Did you know that the Library of Congress archives tweets? They started in 2010 with the existing 21 billion tweets already in existence. Today in 2014 they now have over 600 billion and are collecting a half a billion daily. I learned this factoid from Thomas Frey in a post he had about the future of libraries and something he called “liquid networks.” The theme of his post made me start to think about the retention of information by companies and the potential value that we may be missing.
Ecosystem for ideas
Frey wrote “Our massive data centers have become a pulsing life form, a vibrant extension of human thinking, fueled by the relentless pipeline of ideas flowing to and from servers, much like synaptical firings, intent on bridging their way to adjoining memory cells.” Does this describe your knowledge retention system? Most likely not. It is my guess that most of you reading this do not have systems that are that rich and usable in knowledge that is retained. Business process may be documented and past projects may be stored but real interactive capabilities may not be present. Ten years ago most knowledge retrieval was done by digging in files and asking the “old timers” questions. Even then it was capturing finished work and not the kernel of ideas.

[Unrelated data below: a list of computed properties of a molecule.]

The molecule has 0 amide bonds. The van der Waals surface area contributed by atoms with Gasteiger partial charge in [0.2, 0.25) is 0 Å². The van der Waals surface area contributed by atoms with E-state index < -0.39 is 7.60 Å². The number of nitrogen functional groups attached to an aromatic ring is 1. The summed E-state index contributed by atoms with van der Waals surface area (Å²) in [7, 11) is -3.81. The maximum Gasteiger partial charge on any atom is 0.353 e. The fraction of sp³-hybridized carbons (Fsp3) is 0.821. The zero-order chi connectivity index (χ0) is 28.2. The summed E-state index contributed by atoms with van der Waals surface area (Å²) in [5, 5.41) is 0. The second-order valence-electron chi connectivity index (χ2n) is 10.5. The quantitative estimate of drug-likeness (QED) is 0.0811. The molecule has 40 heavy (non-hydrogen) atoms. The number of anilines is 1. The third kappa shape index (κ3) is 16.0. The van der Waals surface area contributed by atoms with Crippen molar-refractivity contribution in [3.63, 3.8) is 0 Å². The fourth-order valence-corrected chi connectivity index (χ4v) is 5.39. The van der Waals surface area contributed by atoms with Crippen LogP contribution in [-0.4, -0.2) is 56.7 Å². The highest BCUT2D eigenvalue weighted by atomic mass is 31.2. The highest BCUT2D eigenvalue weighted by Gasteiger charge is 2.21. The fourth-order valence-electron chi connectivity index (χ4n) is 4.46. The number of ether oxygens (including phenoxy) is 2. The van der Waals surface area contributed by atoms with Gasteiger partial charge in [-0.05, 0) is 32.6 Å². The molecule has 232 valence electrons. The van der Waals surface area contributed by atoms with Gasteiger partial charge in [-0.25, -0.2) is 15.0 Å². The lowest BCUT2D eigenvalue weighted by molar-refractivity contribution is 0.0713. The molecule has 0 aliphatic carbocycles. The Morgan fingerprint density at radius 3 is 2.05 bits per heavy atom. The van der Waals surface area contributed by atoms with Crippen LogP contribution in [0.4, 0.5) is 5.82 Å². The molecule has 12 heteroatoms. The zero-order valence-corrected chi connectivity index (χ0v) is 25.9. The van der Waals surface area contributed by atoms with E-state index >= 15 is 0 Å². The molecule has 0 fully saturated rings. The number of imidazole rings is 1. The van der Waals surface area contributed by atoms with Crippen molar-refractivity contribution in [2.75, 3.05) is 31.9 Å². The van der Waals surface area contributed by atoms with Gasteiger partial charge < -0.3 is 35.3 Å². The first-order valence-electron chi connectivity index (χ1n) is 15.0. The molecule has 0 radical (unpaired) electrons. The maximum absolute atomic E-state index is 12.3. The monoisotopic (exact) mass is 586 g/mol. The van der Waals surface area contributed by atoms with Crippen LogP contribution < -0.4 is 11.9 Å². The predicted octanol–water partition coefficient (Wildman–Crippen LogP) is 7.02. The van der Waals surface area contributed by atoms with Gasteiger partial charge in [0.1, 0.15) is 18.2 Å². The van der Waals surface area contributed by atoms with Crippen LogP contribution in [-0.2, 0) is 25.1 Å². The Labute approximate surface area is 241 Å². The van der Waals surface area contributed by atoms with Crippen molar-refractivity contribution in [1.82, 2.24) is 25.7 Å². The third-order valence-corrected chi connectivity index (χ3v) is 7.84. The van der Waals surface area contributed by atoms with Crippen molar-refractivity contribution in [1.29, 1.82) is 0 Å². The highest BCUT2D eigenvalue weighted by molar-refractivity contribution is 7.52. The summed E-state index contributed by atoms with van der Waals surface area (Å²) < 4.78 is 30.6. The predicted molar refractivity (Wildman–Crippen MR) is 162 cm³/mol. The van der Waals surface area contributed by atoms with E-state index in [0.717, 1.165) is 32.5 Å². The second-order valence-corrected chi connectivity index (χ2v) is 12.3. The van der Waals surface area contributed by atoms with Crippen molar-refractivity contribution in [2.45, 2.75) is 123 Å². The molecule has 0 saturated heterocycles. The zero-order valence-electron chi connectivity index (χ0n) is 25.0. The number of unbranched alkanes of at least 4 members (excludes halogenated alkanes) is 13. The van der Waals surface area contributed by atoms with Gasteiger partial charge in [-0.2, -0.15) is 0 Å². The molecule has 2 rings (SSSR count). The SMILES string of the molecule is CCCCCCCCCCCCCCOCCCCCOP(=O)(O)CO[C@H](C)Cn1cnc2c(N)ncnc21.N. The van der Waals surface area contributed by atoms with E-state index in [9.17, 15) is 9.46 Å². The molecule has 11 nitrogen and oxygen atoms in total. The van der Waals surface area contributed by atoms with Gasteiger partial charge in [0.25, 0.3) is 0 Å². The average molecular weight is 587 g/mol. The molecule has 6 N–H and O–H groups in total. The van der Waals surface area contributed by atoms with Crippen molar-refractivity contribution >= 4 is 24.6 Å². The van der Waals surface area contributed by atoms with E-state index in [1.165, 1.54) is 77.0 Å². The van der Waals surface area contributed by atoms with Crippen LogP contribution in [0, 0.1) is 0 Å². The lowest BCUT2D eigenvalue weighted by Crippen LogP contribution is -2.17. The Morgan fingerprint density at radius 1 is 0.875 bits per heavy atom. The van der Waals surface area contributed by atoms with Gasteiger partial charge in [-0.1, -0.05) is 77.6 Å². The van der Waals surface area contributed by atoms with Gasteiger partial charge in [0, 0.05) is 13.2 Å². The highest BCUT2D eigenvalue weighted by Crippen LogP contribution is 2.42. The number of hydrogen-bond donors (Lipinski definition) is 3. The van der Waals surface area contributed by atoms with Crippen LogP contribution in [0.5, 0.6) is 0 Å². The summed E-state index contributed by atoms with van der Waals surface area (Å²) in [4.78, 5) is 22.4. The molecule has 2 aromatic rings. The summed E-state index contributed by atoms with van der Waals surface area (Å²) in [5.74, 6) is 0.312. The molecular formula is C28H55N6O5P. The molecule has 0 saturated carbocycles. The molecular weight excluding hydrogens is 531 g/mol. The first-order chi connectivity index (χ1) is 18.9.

Another quote of Frey that caught my eye was “Every new business that gets launched happens as a result of an epiphany. Similarly, every new product idea happens as a result of an epiphany. For this reason, when it comes to solving some of the world’s biggest problems, it’s in our best interest to create new epiphanies faster, better, and cheaper than ever before.” He suggests that is a role libraries may be able to play, as a gather point for ideas with in a liquid network that matches and melds ideas.
Now you may think “That is all very interesting, but what does that have to do with me?” The answer to that question is another question; is your organization creating a knowledge retention system that helps foster epiphanies? Do you storehouse ideas? Do you have a way of capturing the cross talk amongst employees that may lead to an idea that generates the next product or service that your company will be known for? Do you have an internal chat system that captures discussions? Do you capture employees’ tweets around various topics? Do you encourage them to tweet on behalf of the company or do you restrict them from social media use?
Are you exploring technology?
There are numerous applications available to capture idea generation and make those ideas part of the company knowledge retention. Frey mentions a New York City based invention company, called Quirky, that has developed a “highly iterative process for people to submit inventions and have others add comments, insights, and additional perspectives to the original concept until it becomes sufficiently refined for an implementation team to start building prototypes.” If this can exists in one company it can exist in others as well.
Do you have the culture for it?
To be successful in such a knowledge retention and facilitation effort a company would have to have a supportive culture. This culture would have to foster intellectual curiosity. This culture would have to encourage idea exchange and facilitate idea development. This culture would have to reward such behavior. This culture would need to be much more open than many are.
Think about these ideas presented here. The future of you organization may rely on how well you are capturing and using information and ideas that are generated today.